As China and India continue their accelerated economic growth, adding millions of new consumers each year, some international corporations are now identifying Africa as one of the latest future hot spots to establish a presence and build a consumer base.
In their latest collaboration, Patricia Crisafulli (“The House of Dimon”), former business journalist with the Chicago bureau of Reuters, and business consultant Andrea Redmond focus on Rwanda. Though less than 20 years removed from one of the most brutal examples of genocide in history, the authors make a somewhat less than convincing case that the country, led by its “CEO’’ president Paul Kagame, is poised to become a high-tech player in the global economy, “the ultimate turnaround story on a continent better known for broken promises and unfulfilled potential.”
“Rwanda, Inc.’’ begins with a brisk recounting of Rwanda’s recent bloody past, underscoring the challenges the nation faced economically and culturally. It then moves through efforts to ensure reconciliation and unification, and Kagame’s corporate approach to rebuilding, cornerstoned by improving and spreading education for citizens and opening doors to foreign investment and partnerships.
Certainly, few can deny the significance of Rwanda’s progress since the genocidal slaughter that culminated in 1994. Poverty levels are down significantly — 44.9 percent in 2011, down from 56.9 in 2006 — and per capita income has increased from $200 in 2000 to $560 today. Rwanda is also unique within Africa with its zero-tolerance policy on corruption. However, Crisafulli and Redmond fail to persuade on the economic viability of a country in which subsistence agriculture supports 80 percent of the population and, as of 2011, less than 11 percent of households were electrified.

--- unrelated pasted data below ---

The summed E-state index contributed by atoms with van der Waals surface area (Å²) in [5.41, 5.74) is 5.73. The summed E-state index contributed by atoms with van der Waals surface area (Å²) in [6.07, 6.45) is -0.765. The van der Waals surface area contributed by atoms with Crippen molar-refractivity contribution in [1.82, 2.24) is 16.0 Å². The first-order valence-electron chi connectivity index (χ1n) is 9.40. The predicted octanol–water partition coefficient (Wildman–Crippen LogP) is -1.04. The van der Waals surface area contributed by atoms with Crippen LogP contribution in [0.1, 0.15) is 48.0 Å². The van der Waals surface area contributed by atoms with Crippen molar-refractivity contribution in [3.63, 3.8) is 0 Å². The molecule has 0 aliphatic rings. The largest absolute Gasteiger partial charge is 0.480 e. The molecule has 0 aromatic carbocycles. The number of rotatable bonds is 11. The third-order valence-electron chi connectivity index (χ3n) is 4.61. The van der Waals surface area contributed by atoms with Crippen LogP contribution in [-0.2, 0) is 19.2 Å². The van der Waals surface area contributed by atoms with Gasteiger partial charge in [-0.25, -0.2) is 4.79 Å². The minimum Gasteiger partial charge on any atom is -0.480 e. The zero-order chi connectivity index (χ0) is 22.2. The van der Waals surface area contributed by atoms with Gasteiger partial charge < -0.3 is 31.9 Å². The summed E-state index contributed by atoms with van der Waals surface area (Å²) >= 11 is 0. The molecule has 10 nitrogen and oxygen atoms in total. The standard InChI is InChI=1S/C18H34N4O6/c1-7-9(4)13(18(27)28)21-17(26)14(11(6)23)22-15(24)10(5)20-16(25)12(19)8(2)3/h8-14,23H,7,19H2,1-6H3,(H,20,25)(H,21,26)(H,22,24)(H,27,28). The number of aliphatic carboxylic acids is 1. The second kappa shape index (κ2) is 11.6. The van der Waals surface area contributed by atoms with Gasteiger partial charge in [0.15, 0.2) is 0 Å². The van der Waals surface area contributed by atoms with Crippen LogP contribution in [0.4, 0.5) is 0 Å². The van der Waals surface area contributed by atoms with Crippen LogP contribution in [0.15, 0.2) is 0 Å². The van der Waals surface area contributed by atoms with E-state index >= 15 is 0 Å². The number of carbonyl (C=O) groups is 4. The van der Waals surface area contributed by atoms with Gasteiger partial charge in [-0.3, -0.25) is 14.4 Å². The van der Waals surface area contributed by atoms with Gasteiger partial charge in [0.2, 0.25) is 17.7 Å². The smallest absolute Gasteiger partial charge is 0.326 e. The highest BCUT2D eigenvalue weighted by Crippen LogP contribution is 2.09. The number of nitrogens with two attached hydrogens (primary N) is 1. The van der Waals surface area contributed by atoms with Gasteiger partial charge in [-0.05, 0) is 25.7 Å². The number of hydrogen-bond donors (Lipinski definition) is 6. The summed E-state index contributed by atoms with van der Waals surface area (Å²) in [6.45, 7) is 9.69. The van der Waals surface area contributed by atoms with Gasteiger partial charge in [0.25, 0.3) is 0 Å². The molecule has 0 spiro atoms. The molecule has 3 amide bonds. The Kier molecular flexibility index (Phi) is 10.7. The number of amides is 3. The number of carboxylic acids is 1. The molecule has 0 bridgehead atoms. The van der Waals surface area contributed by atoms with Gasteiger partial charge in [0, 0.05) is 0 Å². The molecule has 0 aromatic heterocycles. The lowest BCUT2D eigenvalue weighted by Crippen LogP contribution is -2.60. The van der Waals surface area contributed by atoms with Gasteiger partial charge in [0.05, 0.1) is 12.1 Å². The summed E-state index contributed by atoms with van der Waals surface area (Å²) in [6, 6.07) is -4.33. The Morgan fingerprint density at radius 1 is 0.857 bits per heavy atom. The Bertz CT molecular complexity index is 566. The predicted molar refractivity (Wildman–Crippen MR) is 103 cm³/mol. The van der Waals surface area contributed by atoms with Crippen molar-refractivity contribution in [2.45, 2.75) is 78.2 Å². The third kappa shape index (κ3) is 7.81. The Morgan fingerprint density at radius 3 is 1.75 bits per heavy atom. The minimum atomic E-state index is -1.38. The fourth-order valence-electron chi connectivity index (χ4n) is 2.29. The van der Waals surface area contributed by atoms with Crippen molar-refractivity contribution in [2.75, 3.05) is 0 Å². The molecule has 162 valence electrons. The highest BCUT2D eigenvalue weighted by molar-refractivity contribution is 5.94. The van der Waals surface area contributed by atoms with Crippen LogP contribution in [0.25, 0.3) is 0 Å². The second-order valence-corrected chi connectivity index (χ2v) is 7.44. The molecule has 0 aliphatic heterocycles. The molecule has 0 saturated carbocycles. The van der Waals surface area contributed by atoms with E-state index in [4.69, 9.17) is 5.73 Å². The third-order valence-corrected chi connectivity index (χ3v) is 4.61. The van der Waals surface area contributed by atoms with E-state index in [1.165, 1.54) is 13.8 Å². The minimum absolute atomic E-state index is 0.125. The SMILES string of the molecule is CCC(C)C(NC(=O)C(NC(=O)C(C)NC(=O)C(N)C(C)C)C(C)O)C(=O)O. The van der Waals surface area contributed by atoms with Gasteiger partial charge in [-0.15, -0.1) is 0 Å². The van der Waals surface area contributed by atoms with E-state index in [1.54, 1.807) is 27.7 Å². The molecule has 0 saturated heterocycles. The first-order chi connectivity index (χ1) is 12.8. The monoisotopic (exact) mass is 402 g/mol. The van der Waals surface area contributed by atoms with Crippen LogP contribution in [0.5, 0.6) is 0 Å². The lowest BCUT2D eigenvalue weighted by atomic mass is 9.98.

The majority of the book is given over to praise for Kagame’s vision, determination, and dedication. Few will argue that “the economic and social progress realized in Rwanda since the genocide is directly attributable to the leadership of Paul Kagame,” but the authors lavish attention on the president and his mantra of self-sufficiency at the expense of building a coherent case about the country’s growth.
The occasional anecdotal stories about citizens making the most of available opportunities make for inspirational reading, but the book lacks in-depth analysis and suffers from a choppy prose and an awkward integration of research and quotes. Further, the authors consistently belabor obvious points — “a better educated Rwandan population will help the country continue its growth and development.”
The authors present an interesting argument that Rwanda’s future growth will benefit from two cultural customs that emphasize self-determination and accountability: imihigo, “a kind of performance contract” dating to precolonial times, in which failure to deliver is not an option, and umuganda, national days of community work that occur on the last Saturday of every month.
To be sure, there is something impressive and admirable in the Rwandan national character that has helped to heal the deep, vicious wounds that remain from the years of genocide, and there are important lessons to be learned from the “Rwanda model: do for yourself, remain independent-minded and self-determining, and forge strategic partnerships with those who support your vision.” However, Crisafulli and Redmond rephrase this mantra so many times throughout the book that the message loses most of its impact. While Rwanda’s story is impressive by many measures, this rosy chronicle of its progress seems provocative but premature.